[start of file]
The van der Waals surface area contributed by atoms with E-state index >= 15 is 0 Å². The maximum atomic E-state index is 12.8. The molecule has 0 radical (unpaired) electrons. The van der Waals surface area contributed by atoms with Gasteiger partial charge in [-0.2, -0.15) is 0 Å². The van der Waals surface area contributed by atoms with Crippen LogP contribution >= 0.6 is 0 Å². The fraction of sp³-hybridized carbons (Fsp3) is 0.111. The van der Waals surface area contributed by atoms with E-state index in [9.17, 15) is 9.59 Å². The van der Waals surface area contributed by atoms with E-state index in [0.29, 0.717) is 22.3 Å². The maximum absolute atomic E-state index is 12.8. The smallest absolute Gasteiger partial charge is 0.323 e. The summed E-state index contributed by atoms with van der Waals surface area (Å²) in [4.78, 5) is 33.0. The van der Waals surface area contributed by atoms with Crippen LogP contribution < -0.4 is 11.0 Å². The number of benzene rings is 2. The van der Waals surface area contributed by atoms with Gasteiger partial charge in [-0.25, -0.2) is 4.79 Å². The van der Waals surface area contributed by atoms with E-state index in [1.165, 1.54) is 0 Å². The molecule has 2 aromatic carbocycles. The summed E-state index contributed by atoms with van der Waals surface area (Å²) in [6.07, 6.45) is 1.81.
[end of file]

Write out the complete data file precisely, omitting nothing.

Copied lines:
The van der Waals surface area contributed by atoms with E-state index >= 15 is 0 Å². The maximum atomic E-state index is 12.8. The molecule has 0 radical (unpaired) electrons. The van der Waals surface area contributed by atoms with Gasteiger partial charge in [-0.2, -0.15) is 0 Å². The van der Waals surface area contributed by atoms with Crippen LogP contribution >= 0.6 is 0 Å². The fraction of sp³-hybridized carbons (Fsp3) is 0.111. The van der Waals surface area contributed by atoms with E-state index in [9.17, 15) is 9.59 Å². The van der Waals surface area contributed by atoms with E-state index in [0.29, 0.717) is 22.3 Å². The maximum absolute atomic E-state index is 12.8. The smallest absolute Gasteiger partial charge is 0.323 e. The summed E-state index contributed by atoms with van der Waals surface area (Å²) in [4.78, 5) is 33.0. The van der Waals surface area contributed by atoms with Crippen LogP contribution < -0.4 is 11.0 Å². The number of benzene rings is 2. The van der Waals surface area contributed by atoms with Gasteiger partial charge in [-0.25, -0.2) is 4.79 Å². The van der Waals surface area contributed by atoms with E-state index in [1.165, 1.54) is 0 Å². The molecule has 2 aromatic carbocycles. The summed E-state index contributed by atoms with van der Waals surface area (Å²) in [6.07, 6.45) is 1.81.